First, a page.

From data collection software you ain’t going to really notice the difference much, its about the felt difference of far less latency in game, since any data graph is restricted you see, value from monitoring is collected only at certain intervals, and on top of that when you display the data on a graph it will not really overlap in real time giving the impression that nothing might be changed, although you can deduct from the general trends of the data in these graphs that there is some difference if you pay close attention to the sharpness of turns the lines take when comparing modified power plan with windows default.

Since it didn’t get much traction and because these settings have little effect and are dangerous so I decided to cancel the guide and I recommend nobody to use it unless you have really old hardware, leaving it here just for technical research, updated with my latest Tweaked Ultimate Performance power plan, which you can still try, I use it on my old 2012 laptop and we got what 2022 now, and it does well for removing stutter and keeping the lower 1% ends of the fps spectrum still playable thanks to reducing overhead of the idle, power savings and core parking schedulers and keeping the performance scheduling mechanism that uses the values from the hidden processor power settings running at its lowest interval time in order to make the system responsive where certain power savings options could not be otherwise completely disabled by these settings, I think they are all disabled, but I am not able to really tell right now, would have to do a bit more research about that.

…Included in the below attachment I give you just one and only power plan you will ever need for truly maximized and perfectly well tweaked processor power management settings for 100% processor performance with no power savings enabled in it.

Update 2 <-:-> All processor power management settings are better left set to default because windows designers know probably way better how and when these settings should be changed, I actually hate that there is no good or even half decent documentation easily available online for these so I can’t be entirely or absolutely sure if some might be the cause of or are causing the hardware, especially the CPU to be utilized in a wrong way or maybe overworked, so therefore probably not a good idea to mess with them even on an old machine because they might increase performance, but they would do so at a significant cost to the already overworked hardware, that is modern usage of always utilizing the full performance of the processor, like here, squeezing out every last drop of it from old chips through this technique might be just a little bit too much for these machines in the use case scenario of having old chips, and again might just cause them to lead to overheating, problems, or even failure, so once again I do not recommend using the CPU optimized power plan.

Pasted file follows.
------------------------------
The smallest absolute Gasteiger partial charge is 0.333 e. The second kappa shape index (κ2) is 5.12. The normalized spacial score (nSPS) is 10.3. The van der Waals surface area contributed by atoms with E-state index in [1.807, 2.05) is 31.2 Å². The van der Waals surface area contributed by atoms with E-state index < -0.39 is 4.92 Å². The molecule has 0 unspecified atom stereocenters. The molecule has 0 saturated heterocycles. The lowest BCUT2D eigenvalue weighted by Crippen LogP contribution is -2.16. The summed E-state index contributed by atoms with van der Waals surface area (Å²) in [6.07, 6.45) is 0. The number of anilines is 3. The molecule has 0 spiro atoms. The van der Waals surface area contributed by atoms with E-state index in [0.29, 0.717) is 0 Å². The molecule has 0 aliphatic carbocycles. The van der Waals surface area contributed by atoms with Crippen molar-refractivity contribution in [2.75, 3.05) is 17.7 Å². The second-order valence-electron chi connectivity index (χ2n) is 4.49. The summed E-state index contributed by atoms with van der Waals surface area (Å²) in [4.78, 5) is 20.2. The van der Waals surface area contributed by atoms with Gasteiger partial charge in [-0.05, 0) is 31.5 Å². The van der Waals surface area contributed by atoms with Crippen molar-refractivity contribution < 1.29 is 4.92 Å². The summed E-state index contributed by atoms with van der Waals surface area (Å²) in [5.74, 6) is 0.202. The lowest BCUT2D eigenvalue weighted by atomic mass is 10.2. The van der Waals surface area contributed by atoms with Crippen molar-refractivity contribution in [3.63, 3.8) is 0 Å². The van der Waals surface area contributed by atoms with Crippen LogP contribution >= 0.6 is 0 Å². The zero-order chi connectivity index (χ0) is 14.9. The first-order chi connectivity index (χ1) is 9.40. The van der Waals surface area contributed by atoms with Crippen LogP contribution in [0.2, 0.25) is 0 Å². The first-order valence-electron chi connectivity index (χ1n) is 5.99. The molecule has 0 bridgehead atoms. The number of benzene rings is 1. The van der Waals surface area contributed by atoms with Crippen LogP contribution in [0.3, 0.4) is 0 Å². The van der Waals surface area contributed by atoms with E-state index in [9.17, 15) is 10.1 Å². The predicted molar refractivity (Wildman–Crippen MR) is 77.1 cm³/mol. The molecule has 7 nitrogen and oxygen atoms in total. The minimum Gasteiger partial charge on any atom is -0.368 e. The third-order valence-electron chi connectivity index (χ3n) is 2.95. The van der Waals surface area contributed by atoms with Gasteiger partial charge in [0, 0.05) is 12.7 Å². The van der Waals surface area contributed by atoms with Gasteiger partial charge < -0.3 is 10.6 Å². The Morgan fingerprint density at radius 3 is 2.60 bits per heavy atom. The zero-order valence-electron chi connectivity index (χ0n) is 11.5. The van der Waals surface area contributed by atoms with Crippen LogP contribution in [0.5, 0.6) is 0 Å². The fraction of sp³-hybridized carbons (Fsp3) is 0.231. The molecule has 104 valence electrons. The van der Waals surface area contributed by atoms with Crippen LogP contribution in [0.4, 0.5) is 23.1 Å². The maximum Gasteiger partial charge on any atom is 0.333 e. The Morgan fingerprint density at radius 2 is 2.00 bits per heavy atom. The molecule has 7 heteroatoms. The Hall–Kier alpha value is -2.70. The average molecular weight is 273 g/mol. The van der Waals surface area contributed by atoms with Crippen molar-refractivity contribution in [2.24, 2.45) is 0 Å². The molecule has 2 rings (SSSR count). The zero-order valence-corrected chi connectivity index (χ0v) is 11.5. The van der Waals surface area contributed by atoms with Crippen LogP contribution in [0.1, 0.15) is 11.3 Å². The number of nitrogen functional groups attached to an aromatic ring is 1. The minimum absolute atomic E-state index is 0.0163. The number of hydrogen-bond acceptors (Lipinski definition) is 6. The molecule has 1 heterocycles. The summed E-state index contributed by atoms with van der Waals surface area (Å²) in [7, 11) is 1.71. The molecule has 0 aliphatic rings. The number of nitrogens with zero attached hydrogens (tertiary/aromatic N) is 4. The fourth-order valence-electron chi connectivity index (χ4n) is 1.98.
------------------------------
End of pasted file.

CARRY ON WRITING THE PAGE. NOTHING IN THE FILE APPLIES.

Sooo now an optimized power plan without touching the CPU settings at all, is provided in the download, which I just called Ultimate Performance v2 and so I call it that for now, until work on CPU power settings gets more conclusive, this will be the Tweaked Ultimate Performance Not Including CPU Settings.

One day because I still wonder how some of these processor settings should be set for safe clean improvement, even if just a slight optimization, when I have more time, I will test them one by one for their functionality in terms of and in relation to system usage habits, system performance graphs and system overall functionality and stability.

Additionally, because I cannot remove or edit my first and can only remove but not edit the second post, I have to remind everybody kindly not to use the download links for the power plans I have provided in the first and second post here. Thanks for being here and reading all this bullshit anyway I guess :smiley:

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Link to v2